Monday, October 29, 2007

What's so great about Dinesh D'Souza? Part II

I finally finished reading Part III of Dinesh D'Souza's "What's So Great About Christianity?" tonight, and I am definately underwhelmed by the level of argument. D'Souza describes the purpose of this part as (p.83):

examin[ing] the relationship between Christianity and science. Specifically, [D'Souza] will consider whether there is an inherent antagonism between the two; atheist writers often portray an ongoing war between them.
As far as I can tell, D'Souza makes his case in this section in three ways:

  1. In part, D'Souza uses the logical construction known as "proof by tweaking the opponent's nose". This is an argument of the general form "Atheists believe in or admire X, but in reality, we Christians invented X. Ha Ha."

  2. D'Souza also argues against a self-constructed straw man: the atheist who believes that all Christians everywhere are totally irrational nut-balls.

  3. Finally, D'Souza makes the case that the Church hardly persecuted Galileo at all, and such persecutation that the Church engaged in was a slap on the wrist, really, and Galileo totally had it coming anyway.
It's a rather pathetic book that forces its critic to explicitly conceed that, yes, there have been Christians who have held some rational beliefs as well.

In reality, the war between Science and Christianity doesn't comes down to just the fact that Christianity makes certain claims about the physical world that are false that are nonetheless expected to be belived in as true by the good Christian. The war between Science and Christianity really arises from the fact that the Christian belief in an all-powerful God capable of performing miracles undermines the notion of human rationality. Christians are not all totally irrational nut-balls because they just don't take the idea of an all-powerful God seriously.

As an example, consider the following proposition: humans do not breath air. Instead, they breathe a mixture of squid ink and liquified petroleum derivatives. The miraculous intervention of God provides us with the utterly convincing illusion of breathing air and might foil attempts at physically examining the viscuous ink/petroleum mixture (so don't give up trying, even if you fail).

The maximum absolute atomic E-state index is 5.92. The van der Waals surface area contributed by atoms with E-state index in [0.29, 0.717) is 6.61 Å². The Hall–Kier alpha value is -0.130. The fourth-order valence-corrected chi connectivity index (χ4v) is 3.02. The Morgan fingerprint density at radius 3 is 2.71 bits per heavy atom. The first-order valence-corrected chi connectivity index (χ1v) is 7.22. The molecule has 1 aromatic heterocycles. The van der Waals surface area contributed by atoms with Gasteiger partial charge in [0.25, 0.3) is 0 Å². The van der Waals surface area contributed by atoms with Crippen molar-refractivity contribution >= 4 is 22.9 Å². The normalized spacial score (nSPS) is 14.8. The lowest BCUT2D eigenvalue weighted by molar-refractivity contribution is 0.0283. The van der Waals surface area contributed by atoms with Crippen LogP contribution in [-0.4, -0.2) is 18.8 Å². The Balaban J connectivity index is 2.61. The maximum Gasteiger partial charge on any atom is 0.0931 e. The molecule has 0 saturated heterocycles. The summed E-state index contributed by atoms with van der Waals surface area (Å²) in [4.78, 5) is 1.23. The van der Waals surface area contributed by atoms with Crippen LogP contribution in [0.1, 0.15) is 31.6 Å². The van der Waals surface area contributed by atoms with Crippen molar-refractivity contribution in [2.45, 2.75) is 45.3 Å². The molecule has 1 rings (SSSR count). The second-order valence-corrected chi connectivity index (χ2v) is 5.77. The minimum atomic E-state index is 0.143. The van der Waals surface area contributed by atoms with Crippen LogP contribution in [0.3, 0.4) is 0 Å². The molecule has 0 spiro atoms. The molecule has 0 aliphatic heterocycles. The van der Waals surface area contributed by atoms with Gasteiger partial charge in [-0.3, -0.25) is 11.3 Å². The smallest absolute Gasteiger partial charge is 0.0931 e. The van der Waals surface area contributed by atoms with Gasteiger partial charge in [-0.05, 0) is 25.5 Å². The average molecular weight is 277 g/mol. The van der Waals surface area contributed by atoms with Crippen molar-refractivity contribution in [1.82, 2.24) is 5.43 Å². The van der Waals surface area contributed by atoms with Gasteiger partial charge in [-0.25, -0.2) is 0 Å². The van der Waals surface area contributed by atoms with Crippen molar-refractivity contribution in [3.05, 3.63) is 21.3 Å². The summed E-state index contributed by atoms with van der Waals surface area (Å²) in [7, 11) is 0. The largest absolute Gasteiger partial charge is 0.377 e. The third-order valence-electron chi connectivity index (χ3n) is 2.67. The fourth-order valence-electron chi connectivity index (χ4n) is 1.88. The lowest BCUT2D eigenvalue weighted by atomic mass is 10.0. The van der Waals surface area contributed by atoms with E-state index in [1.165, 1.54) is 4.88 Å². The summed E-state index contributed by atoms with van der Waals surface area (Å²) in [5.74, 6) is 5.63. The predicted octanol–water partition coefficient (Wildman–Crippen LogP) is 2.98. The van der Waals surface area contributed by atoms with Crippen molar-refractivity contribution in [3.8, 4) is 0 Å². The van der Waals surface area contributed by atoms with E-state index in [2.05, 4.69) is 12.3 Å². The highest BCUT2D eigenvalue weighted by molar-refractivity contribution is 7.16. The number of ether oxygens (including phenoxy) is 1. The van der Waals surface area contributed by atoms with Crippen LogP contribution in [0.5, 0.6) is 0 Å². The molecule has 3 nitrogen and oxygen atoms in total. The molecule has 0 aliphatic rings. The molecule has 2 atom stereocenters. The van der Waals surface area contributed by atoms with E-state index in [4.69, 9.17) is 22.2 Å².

As you can see, there are no laws of nature if God can suspend them anytime He pleases. There can be no science if God can skew the results willy-nilly anytime He wants. Despite his emphasis on the rationality of Christian belief, in Part III, D'Souza is completely oblivious to this point when he admits to believing in miracles (p. 94):
True, Christians believe in miracles, which can be seen as departures from the orderliness of nature. But miracles are notable because they are exceptional. Miracles inspire wonder because they are believed to be the product of a natural order that is, in rare cases, suspended. Medieval Muslim theologian Abu Hamed al-Ghazali claimed that God intervenes in every moment to make the events in the universe happen as they do. There is not question of laws; everything is the product of ceaseless divine intrustion.
So what makes the Christian scientist possible? How does a Christian know that he or she isn't living in one of those rare times of a suspension of the rules? What caused the vast prevalence of science in Christian, Western civilization? It's the conviction that, in order to obtain some generally useful data about the world, one has to assume that God isn't going to be miraculously altering it for a while. The difference between a Christian and al-Ghazali is that the Christian believes that his or her conception of reality is so profoundly important that God wouldn't dare to miraculously mess with it. The Christian scientist who studies, say, fluid mechanics and who believes in miracles basically has to underline his work with the additional proviso "Yes, I believe that God can miraculously part oceans and suspend the flow of rivers despite the established laws of science. My work is made possible by the fact that God basically doesn't give a s**t about water pressure any more."